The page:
These units can be financed with home equity loans and cash-out refinances. In October 2023, the Federal Housing Administration (FHA) property rehab financing program was updated to allow more ADUs to qualify. Additionally, FHA underwriting will now recognize both existing and anticipated rental income from ADUs to qualify borrowers. California even has a grant program to help lower-income homeowners build ADUs.
This trend may not solve the housing crisis in California, but ADUs can help homeowners afford their mortgage while raising their property value. Even if they’re not being rented, ADUs are a good option for homeowners looking to create multigenerational housing for family members without sacrificing privacy or space in their home. ●
Home sales in California, which slowed significantly in the second half of 2022, rebounded slightly in the second and third quarters of 2023 before falling again. According to the California Association of Realtors (CAR), the seasonally adjusted annual rate of existing single-family home sales in the state totaled 223,940 in November. This was the lowest rate recorded since the Great Recession and represented a 5.8% year-over-year decrease.
Bolstered by a lack of supply, median home prices rose last year. In January 2023, the median price was $751,330, the lowest since first-quarter 2021, according to CAR data. Prices wobbled but rose throughout the year to reach $822,200 in November.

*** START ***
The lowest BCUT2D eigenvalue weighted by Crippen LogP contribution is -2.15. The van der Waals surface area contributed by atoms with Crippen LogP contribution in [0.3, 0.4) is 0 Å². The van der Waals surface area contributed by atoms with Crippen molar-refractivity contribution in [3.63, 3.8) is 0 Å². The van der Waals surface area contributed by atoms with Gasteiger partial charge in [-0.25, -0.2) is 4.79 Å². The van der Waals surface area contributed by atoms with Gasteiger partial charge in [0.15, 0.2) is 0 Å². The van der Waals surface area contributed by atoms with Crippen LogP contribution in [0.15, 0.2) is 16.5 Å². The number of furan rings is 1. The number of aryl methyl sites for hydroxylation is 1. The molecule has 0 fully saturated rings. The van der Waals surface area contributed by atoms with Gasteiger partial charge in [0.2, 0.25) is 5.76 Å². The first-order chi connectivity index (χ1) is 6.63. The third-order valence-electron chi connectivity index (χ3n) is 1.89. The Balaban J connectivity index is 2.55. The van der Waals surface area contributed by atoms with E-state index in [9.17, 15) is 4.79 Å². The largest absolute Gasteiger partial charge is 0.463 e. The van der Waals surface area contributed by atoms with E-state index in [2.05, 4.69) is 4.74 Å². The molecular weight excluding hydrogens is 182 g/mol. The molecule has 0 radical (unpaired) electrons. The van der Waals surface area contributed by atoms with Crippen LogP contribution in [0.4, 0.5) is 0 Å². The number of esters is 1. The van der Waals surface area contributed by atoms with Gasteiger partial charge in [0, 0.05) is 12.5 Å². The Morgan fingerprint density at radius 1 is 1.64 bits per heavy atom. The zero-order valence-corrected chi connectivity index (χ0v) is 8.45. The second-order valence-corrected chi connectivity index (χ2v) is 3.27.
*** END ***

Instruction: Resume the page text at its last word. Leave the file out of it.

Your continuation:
Despite overall growth in home prices, California’s most expensive markets saw the most dramatic declines in the nation, according to a SmartAsset analysis of Zillow data. The Bay Area cities of Dublin, San Francisco, Palo Alto and Fremont were the four cities most impacted, with home values dropping by an estimated 13% to 15% during the year ending in May 2023.
What the Locals Say
The Greater Sacramento market has definitely slowed down in the past year, but it’s still a healthy market, in my opinion. We have a lack of resale homes on the market, but there’s a lot of new home construction in the area. Unlike the Bay Area, we have more land availability, so we have more developers who are taking some of the agricultural lands and expanding out. Our boundaries are pushing out, and we’ve got a lot of opportunity and a lot of growth.